A couple of weeks ago I got the diet death sentence. As many of you know I have some issues with being hypoglycemic. Lately, I have been having stomach aches and my colon is acting up again. During a recent check-up, I was diagnosed as having a leaky gut . So, my doctor put me on a very restricted diet. I can no longer eat foods with gluten, dairy, corn, peanuts, or processed sugar for a minimum of 3 weeks to 6 months. The hardest part of this diet, believe it or not, is not eating processed sugar, which is dangerous for your health. It is in everything from salad dressing and ketchup to tomato sauce.
The American Heart Association advises that women should have no more than 6 teaspoons of added sugar daily (100 calories;) whereas, men should not have more than 9 teaspoons of sugar daily (150 calories.) Unfortunately, the average American eats 22 teaspoons a day.
After reading labels for several weeks, I can see how people over consume sugar.
The Dangers of Sugar:
The Mayo Clinic spells out how damaging overconsumption of sugar can be for your health. Listed below are some reasons to stay clear of the candy machine when you are feeling that afternoon low.
1. Poor Nutrition. Do you drink regular soda? Eat a candy bar every day? If you fill up on sugar laden products, you will be skimping on nutritious foods that contain essential minerals and vitamins.
2. Weight Gain. Yep, the two most dreaded words in anyone’s vocabulary–weight gain. High fructose corn syrup and fructose stimulates appetite, as reported in the Journal of the American Medical Association. Products such as honey, sugar, high fructose corn syrup, and agave contain high levels of fructose. (Honey contains 50% fructose and agave can contain anywhere from 55 to 90% fructose. On the other hand, sugar contains 50% fructose and high fructose corn syrup contains 55% fructose.)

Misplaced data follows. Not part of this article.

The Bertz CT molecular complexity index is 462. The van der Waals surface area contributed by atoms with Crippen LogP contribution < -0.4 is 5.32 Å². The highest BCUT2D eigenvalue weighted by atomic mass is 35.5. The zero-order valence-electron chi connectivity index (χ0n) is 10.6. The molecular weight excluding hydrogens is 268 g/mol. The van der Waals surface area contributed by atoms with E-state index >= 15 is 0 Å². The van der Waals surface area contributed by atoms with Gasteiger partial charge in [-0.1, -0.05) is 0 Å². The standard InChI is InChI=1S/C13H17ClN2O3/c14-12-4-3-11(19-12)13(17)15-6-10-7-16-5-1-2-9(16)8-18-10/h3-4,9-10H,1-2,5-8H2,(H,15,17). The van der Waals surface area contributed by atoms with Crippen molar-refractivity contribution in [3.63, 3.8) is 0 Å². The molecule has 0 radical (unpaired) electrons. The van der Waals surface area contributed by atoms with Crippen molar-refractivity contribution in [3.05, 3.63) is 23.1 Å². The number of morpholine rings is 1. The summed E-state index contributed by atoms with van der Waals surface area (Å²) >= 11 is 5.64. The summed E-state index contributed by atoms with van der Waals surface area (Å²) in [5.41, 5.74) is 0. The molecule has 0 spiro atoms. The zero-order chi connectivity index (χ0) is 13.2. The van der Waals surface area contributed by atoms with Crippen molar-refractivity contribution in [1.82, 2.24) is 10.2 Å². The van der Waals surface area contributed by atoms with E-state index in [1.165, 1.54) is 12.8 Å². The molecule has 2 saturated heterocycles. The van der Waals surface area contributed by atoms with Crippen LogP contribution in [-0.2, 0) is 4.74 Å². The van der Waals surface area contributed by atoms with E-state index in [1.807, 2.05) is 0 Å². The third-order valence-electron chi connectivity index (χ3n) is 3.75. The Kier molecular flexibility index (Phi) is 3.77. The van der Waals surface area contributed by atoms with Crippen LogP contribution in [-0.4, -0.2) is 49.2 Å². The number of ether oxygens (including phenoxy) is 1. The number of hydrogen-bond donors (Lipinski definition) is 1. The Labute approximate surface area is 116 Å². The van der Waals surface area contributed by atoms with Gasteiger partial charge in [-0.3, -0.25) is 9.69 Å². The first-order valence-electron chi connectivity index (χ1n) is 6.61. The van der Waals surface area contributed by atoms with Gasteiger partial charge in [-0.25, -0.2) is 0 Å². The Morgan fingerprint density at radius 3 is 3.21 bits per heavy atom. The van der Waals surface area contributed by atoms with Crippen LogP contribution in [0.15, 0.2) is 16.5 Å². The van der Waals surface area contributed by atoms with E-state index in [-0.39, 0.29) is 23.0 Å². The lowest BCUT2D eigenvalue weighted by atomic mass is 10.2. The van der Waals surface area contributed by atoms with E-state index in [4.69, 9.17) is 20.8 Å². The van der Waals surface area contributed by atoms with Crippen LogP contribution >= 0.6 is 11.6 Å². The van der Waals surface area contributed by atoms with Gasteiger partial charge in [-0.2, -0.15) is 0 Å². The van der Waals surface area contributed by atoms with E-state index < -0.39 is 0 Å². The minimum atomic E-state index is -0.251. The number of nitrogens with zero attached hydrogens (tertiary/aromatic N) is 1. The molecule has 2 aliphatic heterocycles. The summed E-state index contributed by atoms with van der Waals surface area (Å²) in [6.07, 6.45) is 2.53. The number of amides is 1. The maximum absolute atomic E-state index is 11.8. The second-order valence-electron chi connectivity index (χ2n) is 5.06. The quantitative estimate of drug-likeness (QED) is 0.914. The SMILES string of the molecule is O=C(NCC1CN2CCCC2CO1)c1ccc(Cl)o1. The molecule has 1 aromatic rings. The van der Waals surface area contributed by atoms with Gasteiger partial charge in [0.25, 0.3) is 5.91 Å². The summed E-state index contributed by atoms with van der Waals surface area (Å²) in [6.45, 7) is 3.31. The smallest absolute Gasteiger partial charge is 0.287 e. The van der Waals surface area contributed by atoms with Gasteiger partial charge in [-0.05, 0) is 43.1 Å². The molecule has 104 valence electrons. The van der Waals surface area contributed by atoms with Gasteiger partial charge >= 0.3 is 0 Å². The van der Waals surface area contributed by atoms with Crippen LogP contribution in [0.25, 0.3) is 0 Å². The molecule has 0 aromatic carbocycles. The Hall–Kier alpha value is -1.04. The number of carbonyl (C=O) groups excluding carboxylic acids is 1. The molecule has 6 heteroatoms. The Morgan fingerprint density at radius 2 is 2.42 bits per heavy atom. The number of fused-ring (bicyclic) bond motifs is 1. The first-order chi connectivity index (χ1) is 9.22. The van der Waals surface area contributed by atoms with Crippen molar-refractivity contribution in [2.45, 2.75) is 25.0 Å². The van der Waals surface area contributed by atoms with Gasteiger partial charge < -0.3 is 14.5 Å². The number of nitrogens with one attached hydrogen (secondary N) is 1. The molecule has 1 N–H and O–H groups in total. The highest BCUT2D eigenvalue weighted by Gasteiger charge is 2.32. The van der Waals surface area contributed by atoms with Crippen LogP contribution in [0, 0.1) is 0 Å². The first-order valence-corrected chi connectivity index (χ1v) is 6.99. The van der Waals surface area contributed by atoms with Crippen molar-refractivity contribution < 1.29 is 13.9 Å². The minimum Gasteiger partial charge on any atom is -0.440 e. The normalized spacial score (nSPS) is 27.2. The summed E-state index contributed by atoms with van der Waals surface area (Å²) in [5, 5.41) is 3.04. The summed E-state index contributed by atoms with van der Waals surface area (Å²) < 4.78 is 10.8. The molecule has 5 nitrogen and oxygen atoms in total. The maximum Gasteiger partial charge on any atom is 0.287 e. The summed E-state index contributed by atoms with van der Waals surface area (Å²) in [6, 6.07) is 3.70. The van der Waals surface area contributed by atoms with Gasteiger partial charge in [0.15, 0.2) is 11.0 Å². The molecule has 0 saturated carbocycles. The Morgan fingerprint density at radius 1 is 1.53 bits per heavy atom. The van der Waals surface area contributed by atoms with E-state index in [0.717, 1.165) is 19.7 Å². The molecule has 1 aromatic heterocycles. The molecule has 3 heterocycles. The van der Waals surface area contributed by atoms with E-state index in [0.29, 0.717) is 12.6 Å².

3. Risk of heart disease. Eating excessive sugar can increase triglyceride levels, which may increase your risk of heart disease.
4. Tooth Decay. The more you snack on foods with added or natural sugar, the more likely you are to have tooth decay especially if you don’t practice good oral hygiene. Chronic exposure to fructose can lead to fatty liver disease and thereafter, insulin resistance and chronic diseases such as obesity, heart disease and diabetes.
Bottom line? Sugar is simply addicting.
Refined Sugar versus Natural Sugars
After being given my sugar walking papers, I was perplexed by my holistic doctor’s recommendation to use Vermont maple syrup if I needed to sweeten food. Pure maple syrup contains 35% fructose. To be honest, I always believe sugar is sugar whether it is from honey or refined sugar. So why would it matter if I used maple syrup versus refined sugar?
Table sugar causes gut issues. A 1991 German study found that
“significant changes of gut transit, of fermentative colonic bacterial activity,and of intestinal bile acids in healthy subjects fed a diet high in refined sugar.”